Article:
According to new census data, marriage rates in 2009 were the lowest they've been in a century. Why? It's the economy, stupid. Well, that, and the Wedding Channel.
A broad array of new Census Bureau data released Tuesday documents the far-reaching impact of a business slump that experts say technically ended in June 2009: a surging demand for food stamps, considerably fewer homeowners and people doubling up in housing to save money...The new figures show, among other things, that marriages fell to a record low level in 2009, with just 52 percent of adults 18 and over saying they were joined in wedlock, compared to 57 percent in 2000. Many young people, at the same time, struggled to find work and achieve economic independence.
Given that adults ages 18- 34 — aka, the prime marriage demographic — experienced the greatest jumps in poverty last year, this isn't shocking. After all, during the Depression and other earlier periods of economic strife, marriage would have been more commonplace to begin with, so levels would have been less affected by youths' economic difficulties. The fact that for the first time young unmarried adults outnumber married people 25-34 would seem to confirm this.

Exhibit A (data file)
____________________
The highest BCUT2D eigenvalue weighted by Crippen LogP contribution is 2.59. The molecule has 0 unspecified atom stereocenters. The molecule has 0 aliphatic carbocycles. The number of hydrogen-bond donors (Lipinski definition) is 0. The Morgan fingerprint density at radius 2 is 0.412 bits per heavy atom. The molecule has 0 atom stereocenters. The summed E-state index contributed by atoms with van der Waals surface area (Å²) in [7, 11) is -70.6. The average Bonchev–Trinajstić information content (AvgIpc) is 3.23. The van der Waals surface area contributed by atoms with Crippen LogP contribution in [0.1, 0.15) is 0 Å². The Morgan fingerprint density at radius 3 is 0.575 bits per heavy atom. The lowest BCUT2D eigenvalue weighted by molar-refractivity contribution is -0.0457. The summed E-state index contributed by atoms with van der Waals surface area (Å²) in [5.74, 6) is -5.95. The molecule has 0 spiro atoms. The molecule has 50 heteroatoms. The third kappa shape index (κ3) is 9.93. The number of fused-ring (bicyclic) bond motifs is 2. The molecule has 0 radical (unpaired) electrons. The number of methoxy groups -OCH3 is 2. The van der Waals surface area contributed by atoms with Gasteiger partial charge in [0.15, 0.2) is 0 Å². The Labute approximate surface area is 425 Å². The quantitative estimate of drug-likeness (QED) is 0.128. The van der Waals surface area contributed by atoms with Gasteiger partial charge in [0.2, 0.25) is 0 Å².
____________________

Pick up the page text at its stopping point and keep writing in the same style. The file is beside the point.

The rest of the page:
One wonders too if the increased pressure to have a "wedding" and the runaway growth of the bridal industry — to say nothing of the Wedding Channel — has prevented some couples from getting married. After all, for many people, nowadays, the two are one and the same. There is also no information given on what percentage are partnered and unmarried, and which define themselves as "single" — generational distinctions which make the new stats especially interesting. Our other question? What was going on in 1909?